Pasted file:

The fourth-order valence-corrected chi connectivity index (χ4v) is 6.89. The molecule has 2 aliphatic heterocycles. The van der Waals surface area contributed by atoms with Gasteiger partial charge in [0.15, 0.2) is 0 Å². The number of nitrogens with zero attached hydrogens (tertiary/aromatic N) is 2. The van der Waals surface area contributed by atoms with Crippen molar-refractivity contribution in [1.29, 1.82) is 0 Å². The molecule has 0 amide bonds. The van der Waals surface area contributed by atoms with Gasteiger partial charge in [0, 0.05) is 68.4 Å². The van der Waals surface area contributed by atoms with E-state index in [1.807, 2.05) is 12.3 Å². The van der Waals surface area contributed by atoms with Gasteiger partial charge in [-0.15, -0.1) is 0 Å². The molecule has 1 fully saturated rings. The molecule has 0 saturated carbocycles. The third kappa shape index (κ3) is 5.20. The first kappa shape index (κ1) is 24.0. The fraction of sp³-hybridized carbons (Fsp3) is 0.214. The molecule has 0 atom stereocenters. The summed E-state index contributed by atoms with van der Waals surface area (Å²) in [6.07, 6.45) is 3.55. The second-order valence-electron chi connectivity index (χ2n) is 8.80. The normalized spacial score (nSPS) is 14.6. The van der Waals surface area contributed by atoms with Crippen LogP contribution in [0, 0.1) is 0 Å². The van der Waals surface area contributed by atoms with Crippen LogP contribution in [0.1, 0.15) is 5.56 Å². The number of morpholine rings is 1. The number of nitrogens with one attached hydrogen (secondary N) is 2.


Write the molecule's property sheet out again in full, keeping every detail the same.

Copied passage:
The fourth-order valence-corrected chi connectivity index (χ4v) is 6.89. The molecule has 2 aliphatic heterocycles. The van der Waals surface area contributed by atoms with Gasteiger partial charge in [0.15, 0.2) is 0 Å². The number of nitrogens with zero attached hydrogens (tertiary/aromatic N) is 2. The van der Waals surface area contributed by atoms with Crippen molar-refractivity contribution in [1.29, 1.82) is 0 Å². The molecule has 0 amide bonds. The van der Waals surface area contributed by atoms with Gasteiger partial charge in [0, 0.05) is 68.4 Å². The van der Waals surface area contributed by atoms with E-state index in [1.807, 2.05) is 12.3 Å². The van der Waals surface area contributed by atoms with Gasteiger partial charge in [-0.15, -0.1) is 0 Å². The molecule has 1 fully saturated rings. The molecule has 0 saturated carbocycles. The third kappa shape index (κ3) is 5.20. The first kappa shape index (κ1) is 24.0. The fraction of sp³-hybridized carbons (Fsp3) is 0.214. The molecule has 0 atom stereocenters. The summed E-state index contributed by atoms with van der Waals surface area (Å²) in [6.07, 6.45) is 3.55. The second-order valence-electron chi connectivity index (χ2n) is 8.80. The normalized spacial score (nSPS) is 14.6. The van der Waals surface area contributed by atoms with Crippen LogP contribution in [0, 0.1) is 0 Å². The van der Waals surface area contributed by atoms with Crippen LogP contribution in [0.1, 0.15) is 5.56 Å². The number of morpholine rings is 1. The number of nitrogens with one attached hydrogen (secondary N) is 2.